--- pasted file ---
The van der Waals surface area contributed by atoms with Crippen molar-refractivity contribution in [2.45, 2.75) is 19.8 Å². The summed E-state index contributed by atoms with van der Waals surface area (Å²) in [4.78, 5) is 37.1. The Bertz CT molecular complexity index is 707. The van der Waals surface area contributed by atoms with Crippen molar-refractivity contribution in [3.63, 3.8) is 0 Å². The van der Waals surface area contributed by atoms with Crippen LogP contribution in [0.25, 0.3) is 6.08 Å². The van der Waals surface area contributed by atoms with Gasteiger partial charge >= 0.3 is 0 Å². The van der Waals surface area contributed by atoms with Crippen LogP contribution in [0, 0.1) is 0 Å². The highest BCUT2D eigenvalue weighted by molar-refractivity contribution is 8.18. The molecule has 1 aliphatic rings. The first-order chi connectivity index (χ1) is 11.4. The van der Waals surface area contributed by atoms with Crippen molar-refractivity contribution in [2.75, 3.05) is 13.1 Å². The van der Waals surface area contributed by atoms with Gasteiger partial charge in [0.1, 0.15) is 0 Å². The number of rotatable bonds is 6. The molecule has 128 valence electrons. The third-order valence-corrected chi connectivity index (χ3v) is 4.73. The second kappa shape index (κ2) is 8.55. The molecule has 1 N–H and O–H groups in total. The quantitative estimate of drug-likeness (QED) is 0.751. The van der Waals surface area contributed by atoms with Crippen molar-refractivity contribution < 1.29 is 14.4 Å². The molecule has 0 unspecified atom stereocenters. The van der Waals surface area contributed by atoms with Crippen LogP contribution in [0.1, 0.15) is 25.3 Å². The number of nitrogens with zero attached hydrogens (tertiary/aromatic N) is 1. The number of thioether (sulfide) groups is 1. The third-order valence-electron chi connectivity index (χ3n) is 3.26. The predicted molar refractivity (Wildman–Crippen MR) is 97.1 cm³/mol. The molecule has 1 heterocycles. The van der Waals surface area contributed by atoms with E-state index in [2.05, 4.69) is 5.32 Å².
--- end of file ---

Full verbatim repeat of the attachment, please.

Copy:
The van der Waals surface area contributed by atoms with Crippen molar-refractivity contribution in [2.45, 2.75) is 19.8 Å². The summed E-state index contributed by atoms with van der Waals surface area (Å²) in [4.78, 5) is 37.1. The Bertz CT molecular complexity index is 707. The van der Waals surface area contributed by atoms with Crippen molar-refractivity contribution in [3.63, 3.8) is 0 Å². The van der Waals surface area contributed by atoms with Crippen LogP contribution in [0.25, 0.3) is 6.08 Å². The van der Waals surface area contributed by atoms with Gasteiger partial charge >= 0.3 is 0 Å². The van der Waals surface area contributed by atoms with Crippen LogP contribution in [0, 0.1) is 0 Å². The highest BCUT2D eigenvalue weighted by molar-refractivity contribution is 8.18. The molecule has 1 aliphatic rings. The first-order chi connectivity index (χ1) is 11.4. The van der Waals surface area contributed by atoms with Crippen molar-refractivity contribution in [2.75, 3.05) is 13.1 Å². The van der Waals surface area contributed by atoms with Gasteiger partial charge in [0.1, 0.15) is 0 Å². The number of rotatable bonds is 6. The molecule has 128 valence electrons. The third-order valence-corrected chi connectivity index (χ3v) is 4.73. The second kappa shape index (κ2) is 8.55. The molecule has 1 N–H and O–H groups in total. The quantitative estimate of drug-likeness (QED) is 0.751. The van der Waals surface area contributed by atoms with Crippen molar-refractivity contribution < 1.29 is 14.4 Å². The molecule has 0 unspecified atom stereocenters. The van der Waals surface area contributed by atoms with Crippen LogP contribution in [0.1, 0.15) is 25.3 Å². The number of nitrogens with zero attached hydrogens (tertiary/aromatic N) is 1. The number of thioether (sulfide) groups is 1. The third-order valence-electron chi connectivity index (χ3n) is 3.26. The predicted molar refractivity (Wildman–Crippen MR) is 97.1 cm³/mol. The molecule has 1 heterocycles. The van der Waals surface area contributed by atoms with E-state index in [2.05, 4.69) is 5.32 Å².